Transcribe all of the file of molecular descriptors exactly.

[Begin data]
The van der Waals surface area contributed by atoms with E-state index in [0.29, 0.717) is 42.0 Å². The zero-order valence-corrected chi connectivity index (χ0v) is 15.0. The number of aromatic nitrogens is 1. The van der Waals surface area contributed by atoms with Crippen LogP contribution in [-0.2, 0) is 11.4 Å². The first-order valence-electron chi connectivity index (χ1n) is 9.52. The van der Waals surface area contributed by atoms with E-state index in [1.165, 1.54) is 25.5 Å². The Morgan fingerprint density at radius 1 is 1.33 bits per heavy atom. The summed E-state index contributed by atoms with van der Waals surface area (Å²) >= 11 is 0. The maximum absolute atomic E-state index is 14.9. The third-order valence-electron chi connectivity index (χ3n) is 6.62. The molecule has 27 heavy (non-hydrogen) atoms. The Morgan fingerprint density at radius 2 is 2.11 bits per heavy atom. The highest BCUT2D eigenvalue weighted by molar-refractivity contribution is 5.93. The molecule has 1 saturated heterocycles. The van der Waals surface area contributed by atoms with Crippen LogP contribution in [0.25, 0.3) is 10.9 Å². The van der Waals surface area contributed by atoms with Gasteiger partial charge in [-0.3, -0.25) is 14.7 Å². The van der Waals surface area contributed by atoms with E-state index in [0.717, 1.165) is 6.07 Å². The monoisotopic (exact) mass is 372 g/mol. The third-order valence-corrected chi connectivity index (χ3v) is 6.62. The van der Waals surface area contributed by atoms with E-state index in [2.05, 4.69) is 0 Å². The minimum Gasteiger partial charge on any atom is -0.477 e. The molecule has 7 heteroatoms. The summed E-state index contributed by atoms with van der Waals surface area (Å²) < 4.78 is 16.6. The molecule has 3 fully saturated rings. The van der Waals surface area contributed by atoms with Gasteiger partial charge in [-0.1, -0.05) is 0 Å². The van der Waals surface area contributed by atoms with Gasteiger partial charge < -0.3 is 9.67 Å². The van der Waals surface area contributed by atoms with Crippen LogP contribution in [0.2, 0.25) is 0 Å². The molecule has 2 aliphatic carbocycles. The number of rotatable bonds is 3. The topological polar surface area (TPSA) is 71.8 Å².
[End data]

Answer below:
The van der Waals surface area contributed by atoms with E-state index in [0.29, 0.717) is 42.0 Å². The zero-order valence-corrected chi connectivity index (χ0v) is 15.0. The number of aromatic nitrogens is 1. The van der Waals surface area contributed by atoms with Crippen LogP contribution in [-0.2, 0) is 11.4 Å². The first-order valence-electron chi connectivity index (χ1n) is 9.52. The van der Waals surface area contributed by atoms with E-state index in [1.165, 1.54) is 25.5 Å². The Morgan fingerprint density at radius 1 is 1.33 bits per heavy atom. The summed E-state index contributed by atoms with van der Waals surface area (Å²) >= 11 is 0. The maximum absolute atomic E-state index is 14.9. The third-order valence-electron chi connectivity index (χ3n) is 6.62. The molecule has 27 heavy (non-hydrogen) atoms. The Morgan fingerprint density at radius 2 is 2.11 bits per heavy atom. The highest BCUT2D eigenvalue weighted by molar-refractivity contribution is 5.93. The molecule has 1 saturated heterocycles. The van der Waals surface area contributed by atoms with Crippen LogP contribution in [0.25, 0.3) is 10.9 Å². The van der Waals surface area contributed by atoms with Gasteiger partial charge in [-0.3, -0.25) is 14.7 Å². The van der Waals surface area contributed by atoms with E-state index in [0.717, 1.165) is 6.07 Å². The monoisotopic (exact) mass is 372 g/mol. The third-order valence-corrected chi connectivity index (χ3v) is 6.62. The van der Waals surface area contributed by atoms with E-state index in [2.05, 4.69) is 0 Å². The minimum Gasteiger partial charge on any atom is -0.477 e. The molecule has 7 heteroatoms. The summed E-state index contributed by atoms with van der Waals surface area (Å²) < 4.78 is 16.6. The molecule has 3 fully saturated rings. The van der Waals surface area contributed by atoms with Gasteiger partial charge in [-0.1, -0.05) is 0 Å². The van der Waals surface area contributed by atoms with Gasteiger partial charge < -0.3 is 9.67 Å². The van der Waals surface area contributed by atoms with Crippen LogP contribution in [0.2, 0.25) is 0 Å². The molecule has 2 aliphatic carbocycles. The number of rotatable bonds is 3. The topological polar surface area (TPSA) is 71.8 Å².